logo

U bent hier

Waarschuwingsbericht

Opgelet! Dit event heeft al plaatsgehad.

Language and Identity in Brussels Language Use, Identity, Self-Confidence, and Motivation of Adolescents in a Multilingual, Urban Context

woensdag, 17 september, 2008 - 15:00
Campus: Brussels Humanities, Sciences & Engineering campus
Faculteit: Arts and Philosophy
D
2.01
Evy Ceuleers
doctoraatsverdediging

The influence of mobility, globalization and immigration in a rapidly changing society makes it difficult to predict how relations between language groups will evolve. In Brussels, sociological research shows the increasing discrepancy between the linguistically and culturally heterogeneous nature of the population and the way in which education is organised. In this context, macrocontextual features such as language policy and language legislation have a profound impact on adolescents’ language use and on the way languages are learned. The main aim of this study is to address the relationship between identity and second language learning both at the macro-level of intergroup relations and at the micro-level of language-in-action. It includes both a quantitative and a qualitative component. In the quantitative component, language use, identification processes, linguistic self-confidence and L2 learning motivation of four groups of language learners are compared: monolinguals Dutch, monolinguals French, home bilinguals Dutch-French and school bilinguals French-Dutch. The results indicate that (1) language use in Brussels is highly contextually determined; (2) learners are characterized by variable and multilayered identities that become more or less salient depending on the concrete context; (3) the observed variability in language use and in identification patterns is influenced by the interplay between their home language(s) and school language; (4) more authentic L2 contact leads to more internalized L2 learning motivation. The findings of the qualitative component show that the context-dependent nature of language use of adolescents in Brussels challenges the monolingual spaces created by the educational system. Non-native Dutch-speaking learners who attend a Dutch-speaking school are influenced by the “norm” set by the Dutch-speaking community, and more importantly, by the idea that they are different from the “ordinary Dutch-speakers”. Their description of strategies of inclusion and exclusion suggests that asymmetrical power relations between social groups are reproduced at the school level. A discrepancy exists between non-native Dutch-speaking learners’ beliefs about what good language behaviour is and their actual behaviour. In a Dutch-speaking school context, code-switching and code-mixing are considered as “not good” and “confusing”. At the same time, plurilingual practices are viewed as signalling solidarity and equality.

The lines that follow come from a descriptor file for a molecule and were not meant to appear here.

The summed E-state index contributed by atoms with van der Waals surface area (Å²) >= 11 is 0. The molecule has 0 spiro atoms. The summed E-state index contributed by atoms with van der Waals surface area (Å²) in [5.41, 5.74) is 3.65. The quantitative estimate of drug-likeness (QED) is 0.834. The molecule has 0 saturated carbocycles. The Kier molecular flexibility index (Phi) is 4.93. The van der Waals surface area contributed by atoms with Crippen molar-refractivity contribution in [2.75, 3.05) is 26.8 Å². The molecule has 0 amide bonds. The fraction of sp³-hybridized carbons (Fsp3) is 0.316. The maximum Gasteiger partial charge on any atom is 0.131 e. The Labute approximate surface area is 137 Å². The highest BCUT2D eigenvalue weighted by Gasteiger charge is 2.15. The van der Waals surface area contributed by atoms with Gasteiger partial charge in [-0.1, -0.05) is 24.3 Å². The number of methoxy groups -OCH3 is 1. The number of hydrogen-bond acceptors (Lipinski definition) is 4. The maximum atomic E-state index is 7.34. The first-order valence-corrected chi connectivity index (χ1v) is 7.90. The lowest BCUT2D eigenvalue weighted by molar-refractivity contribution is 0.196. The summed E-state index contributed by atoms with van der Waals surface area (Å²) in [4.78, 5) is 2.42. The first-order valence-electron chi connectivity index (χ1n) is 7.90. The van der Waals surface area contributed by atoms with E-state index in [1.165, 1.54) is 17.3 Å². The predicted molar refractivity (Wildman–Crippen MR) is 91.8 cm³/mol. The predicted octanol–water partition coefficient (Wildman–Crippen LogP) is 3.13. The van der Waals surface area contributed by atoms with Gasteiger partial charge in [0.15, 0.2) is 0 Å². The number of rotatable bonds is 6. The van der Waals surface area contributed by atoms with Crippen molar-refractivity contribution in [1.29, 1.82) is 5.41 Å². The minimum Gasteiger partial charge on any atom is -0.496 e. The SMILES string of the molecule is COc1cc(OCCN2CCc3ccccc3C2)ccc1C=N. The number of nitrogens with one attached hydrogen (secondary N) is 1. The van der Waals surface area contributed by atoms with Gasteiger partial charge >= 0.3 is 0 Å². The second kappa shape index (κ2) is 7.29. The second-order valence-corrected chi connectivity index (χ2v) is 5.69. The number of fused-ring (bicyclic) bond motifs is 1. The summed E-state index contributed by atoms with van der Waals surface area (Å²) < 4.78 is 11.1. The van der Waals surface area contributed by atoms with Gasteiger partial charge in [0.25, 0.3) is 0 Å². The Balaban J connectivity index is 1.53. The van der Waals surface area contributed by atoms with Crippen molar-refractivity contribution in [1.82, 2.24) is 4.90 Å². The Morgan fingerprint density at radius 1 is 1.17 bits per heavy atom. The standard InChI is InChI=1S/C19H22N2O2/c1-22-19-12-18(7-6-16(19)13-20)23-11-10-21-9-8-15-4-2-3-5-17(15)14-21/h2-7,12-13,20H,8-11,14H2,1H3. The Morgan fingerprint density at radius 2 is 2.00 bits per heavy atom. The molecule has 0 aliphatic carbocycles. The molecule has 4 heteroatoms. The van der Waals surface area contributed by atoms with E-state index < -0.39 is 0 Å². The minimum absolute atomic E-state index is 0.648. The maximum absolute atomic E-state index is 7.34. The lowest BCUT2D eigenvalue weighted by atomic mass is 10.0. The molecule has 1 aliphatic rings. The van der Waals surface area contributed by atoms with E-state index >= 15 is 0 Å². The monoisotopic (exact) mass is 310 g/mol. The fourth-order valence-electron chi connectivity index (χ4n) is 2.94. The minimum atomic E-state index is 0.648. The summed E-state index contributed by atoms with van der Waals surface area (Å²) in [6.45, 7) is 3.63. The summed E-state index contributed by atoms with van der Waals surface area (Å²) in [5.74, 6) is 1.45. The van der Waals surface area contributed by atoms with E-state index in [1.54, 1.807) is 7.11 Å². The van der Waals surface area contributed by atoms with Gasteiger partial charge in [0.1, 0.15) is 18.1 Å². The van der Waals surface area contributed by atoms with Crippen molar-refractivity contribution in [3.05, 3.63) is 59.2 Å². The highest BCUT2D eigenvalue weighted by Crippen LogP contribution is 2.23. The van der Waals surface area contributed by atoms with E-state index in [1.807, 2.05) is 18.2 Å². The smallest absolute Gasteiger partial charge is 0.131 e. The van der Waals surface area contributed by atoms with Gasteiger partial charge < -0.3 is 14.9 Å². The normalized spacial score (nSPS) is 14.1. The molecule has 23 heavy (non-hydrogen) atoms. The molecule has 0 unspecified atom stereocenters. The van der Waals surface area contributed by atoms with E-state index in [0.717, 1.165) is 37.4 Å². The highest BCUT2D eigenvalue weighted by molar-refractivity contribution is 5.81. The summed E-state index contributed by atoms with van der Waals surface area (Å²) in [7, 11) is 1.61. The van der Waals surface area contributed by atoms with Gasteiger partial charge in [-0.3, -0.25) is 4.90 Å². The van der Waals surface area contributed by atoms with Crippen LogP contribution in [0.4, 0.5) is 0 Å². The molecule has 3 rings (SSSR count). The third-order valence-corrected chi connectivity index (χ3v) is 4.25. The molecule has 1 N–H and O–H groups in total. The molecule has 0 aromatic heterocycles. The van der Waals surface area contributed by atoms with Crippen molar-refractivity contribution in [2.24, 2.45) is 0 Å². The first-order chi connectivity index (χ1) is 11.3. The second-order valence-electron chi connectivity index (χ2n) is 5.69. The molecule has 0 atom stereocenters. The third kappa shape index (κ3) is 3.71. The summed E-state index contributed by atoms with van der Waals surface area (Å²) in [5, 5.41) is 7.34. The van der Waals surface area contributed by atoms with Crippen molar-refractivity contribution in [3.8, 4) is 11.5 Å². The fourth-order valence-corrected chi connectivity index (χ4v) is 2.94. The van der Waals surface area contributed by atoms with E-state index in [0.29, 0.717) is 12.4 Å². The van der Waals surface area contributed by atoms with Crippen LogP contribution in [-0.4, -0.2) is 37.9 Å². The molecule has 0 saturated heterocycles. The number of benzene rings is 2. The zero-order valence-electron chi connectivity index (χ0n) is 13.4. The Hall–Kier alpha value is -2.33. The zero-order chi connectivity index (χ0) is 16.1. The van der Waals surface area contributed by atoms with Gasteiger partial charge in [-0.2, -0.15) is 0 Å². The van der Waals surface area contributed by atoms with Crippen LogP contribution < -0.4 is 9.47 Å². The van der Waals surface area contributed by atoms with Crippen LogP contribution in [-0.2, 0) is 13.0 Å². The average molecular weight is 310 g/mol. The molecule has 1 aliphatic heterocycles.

When confronted with the increasing linguistic and cultural diversity of pupil populations, policy makers often respond in a protectionist way, falling back on the 19th century ideal of one nation-one language. However, as is demonstrated in this dissertation, educational policies based on such principles do not cater for the needs of the pupils of today. Both policy makers and educationalists should be aware of the emergence of variable and multilayered learner identities when dealing with language learners/users in complex, multilingual environments.